“He went out and wept bitterly.” These are significant words, describing Peter’s response to the realization that he had just denied Jesus. They are significant because they reflect a broken heart, they reflect, in his case, repentance and sorrow over obvious sin and betrayal. They are also evidence of the preservation of faith in the face of great failure. Peter’s faith was safeguarded by God and that fact ought to encourage our own weak and often fumbling faith.
Peter’s denial had been foretold by Jesus. At the mention that all of the disciples will fall away, Peter responds with gusto and aplomb: “Though they all fall away because of you, I will never fall away” (v. 33). But in truth, Jesus reveals, Peter will fall away in an even more pronounced fashion than the others. He states:
Jesus said to him, “Truly, I tell you, this very night, before the rooster crows, you will deny me three times.” (v. 34)
Peter’s boldness is revealed, only it is revealed in the audacity of his denial. This is not a small failing, it is a pronounced failure. He denies Jesus as His Lord and Master is being falsely accused only feet from Him. In fact, with Peter’s final denial he makes eye contact with Jesus (Luke 22:61). Peter’s sin is bold, intentional, and serious.
Yet, for all the seriousness of his sin the Scriptural record acknowledges the great depth of Peter’s faith too. He was a leader in the church after the resurrection, and tradition says a man willing to even die for that faith. That is even after his denial of Jesus, Peter returns with great faithfulness and great faith. How do we account for this seeming imbalance of epic failure and preserved faith? The answer is found in Jesus’ prediction of Peter’s denial, for there he mentions not simply the prediction but His prayer for Peter.
Jesus prays for the preservation of Peter’s faith. So, in Luke 22, we read:
Simon, Simon, behold, Satan demanded to have you, that he might sift you like wheat, 32 but I have prayed for you that your faith may not fail. And when you have turned again, strengthen your brothers.” (v. 31)
Jesus acknowledges that Peter will fall, for he mentions “when you have turned again.” The implication, then is that Peter will “turn” away. But Jesus is, nonetheless, confident that Peter will “turn again” back to Christ. So confident, in fact is Jesus, that he has a strategic plan for Peter after the return: strengthen the brothers. The key to this confidence is that Jesus rayed for the preservation of Peter’s faith. Satan wanted to “sift” Peter, but Jesus prayed against that. He prayed specifically the text says, that “your faith may not fail.” Imagine this scenario: God praying to God for the preservation of his faith. The Son asks the Father and the Spirit to keep Peter’s faith from failing. God prays for Peters! And what he does for Peter we can be encouraged He does for us too. In fact, that’s what Peter communicates to the Christians in Asia Minor when he seeks to “strengthen” them.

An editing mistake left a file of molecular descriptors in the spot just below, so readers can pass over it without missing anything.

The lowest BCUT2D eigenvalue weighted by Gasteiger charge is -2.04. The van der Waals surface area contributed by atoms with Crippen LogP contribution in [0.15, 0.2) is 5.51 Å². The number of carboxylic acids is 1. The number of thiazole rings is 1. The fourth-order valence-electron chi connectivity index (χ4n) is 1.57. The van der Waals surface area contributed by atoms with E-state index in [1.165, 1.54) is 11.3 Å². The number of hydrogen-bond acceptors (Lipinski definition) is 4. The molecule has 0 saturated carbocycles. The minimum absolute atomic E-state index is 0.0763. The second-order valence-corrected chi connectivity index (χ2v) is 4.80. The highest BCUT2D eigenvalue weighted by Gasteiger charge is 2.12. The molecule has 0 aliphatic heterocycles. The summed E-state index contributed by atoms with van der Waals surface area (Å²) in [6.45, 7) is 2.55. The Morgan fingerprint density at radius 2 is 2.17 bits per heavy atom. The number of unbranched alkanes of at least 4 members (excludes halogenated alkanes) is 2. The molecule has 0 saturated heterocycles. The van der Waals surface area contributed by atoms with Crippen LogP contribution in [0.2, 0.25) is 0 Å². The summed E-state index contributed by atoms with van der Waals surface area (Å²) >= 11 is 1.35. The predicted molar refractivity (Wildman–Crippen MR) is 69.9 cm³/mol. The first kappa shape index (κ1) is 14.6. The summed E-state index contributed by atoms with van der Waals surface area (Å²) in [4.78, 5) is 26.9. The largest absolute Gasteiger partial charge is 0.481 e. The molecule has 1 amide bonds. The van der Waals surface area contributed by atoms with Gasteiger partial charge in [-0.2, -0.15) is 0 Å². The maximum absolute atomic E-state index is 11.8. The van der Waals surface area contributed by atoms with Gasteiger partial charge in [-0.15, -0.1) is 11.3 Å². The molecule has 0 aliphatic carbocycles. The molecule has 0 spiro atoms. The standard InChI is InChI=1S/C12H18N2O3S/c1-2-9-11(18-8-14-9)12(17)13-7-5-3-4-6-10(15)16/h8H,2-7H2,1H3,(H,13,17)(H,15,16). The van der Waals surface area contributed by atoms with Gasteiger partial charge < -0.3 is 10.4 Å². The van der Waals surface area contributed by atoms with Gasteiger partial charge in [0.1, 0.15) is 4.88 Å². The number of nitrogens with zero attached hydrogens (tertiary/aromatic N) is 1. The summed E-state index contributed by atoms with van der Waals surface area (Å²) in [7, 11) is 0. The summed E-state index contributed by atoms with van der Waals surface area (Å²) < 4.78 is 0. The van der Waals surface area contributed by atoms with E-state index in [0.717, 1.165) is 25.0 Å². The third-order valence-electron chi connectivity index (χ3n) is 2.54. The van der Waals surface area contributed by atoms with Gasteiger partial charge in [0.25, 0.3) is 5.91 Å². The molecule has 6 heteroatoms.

In 1 Peter 1:3-5 the apostle introduces his letter with great hope and encouragement, giving the Christians every reason to hope in their bright future. He says:
Blessed be the God and Father of our Lord Jesus Christ! According to his great mercy, he has caused us to be born again to a living hope through the resurrection of Jesus Christ from the dead, 4 to an inheritance that is imperishable, undefiled, and unfading, kept in heaven for you, 5 who by God’s power are being guarded through faith for a salvation ready to be revealed in the last time.
Notice what Peter says to these Christians to incite their confidence in the future. He states they are “being guarded through faith” by “God’s power.” They are being guarded, kept, and preserved by God himself. Of course Peter was writing these words from experience. He had first-hand knowledge of the preservation of his own faith by God himself. As Jesus had prayed for Peter’s faith not to fail, he turns to strengthen the brothers by insisting that God was guarding their faith too!
Most of us can readily acknowledge how feeble and fleeting our faith is. We can recognize that if preservation is up to us we will all wander. But we have hope and confidence in the preservation of our faith. We have hope because it doesn’t all depend on us. There is, of course, much in the Bible that calls us to “fight the good fight of faith” and to work hard to keep ourselves in the faith, yet our confidence doesn’t rest there. Rather, our confidence should rest in the knowledge that God prays to God for the preservation of our faith, and that God answers His own prayers by safeguarding our faith. Rejoice in God’s preserving love. When you doubt, rest in the prayers of Jesus.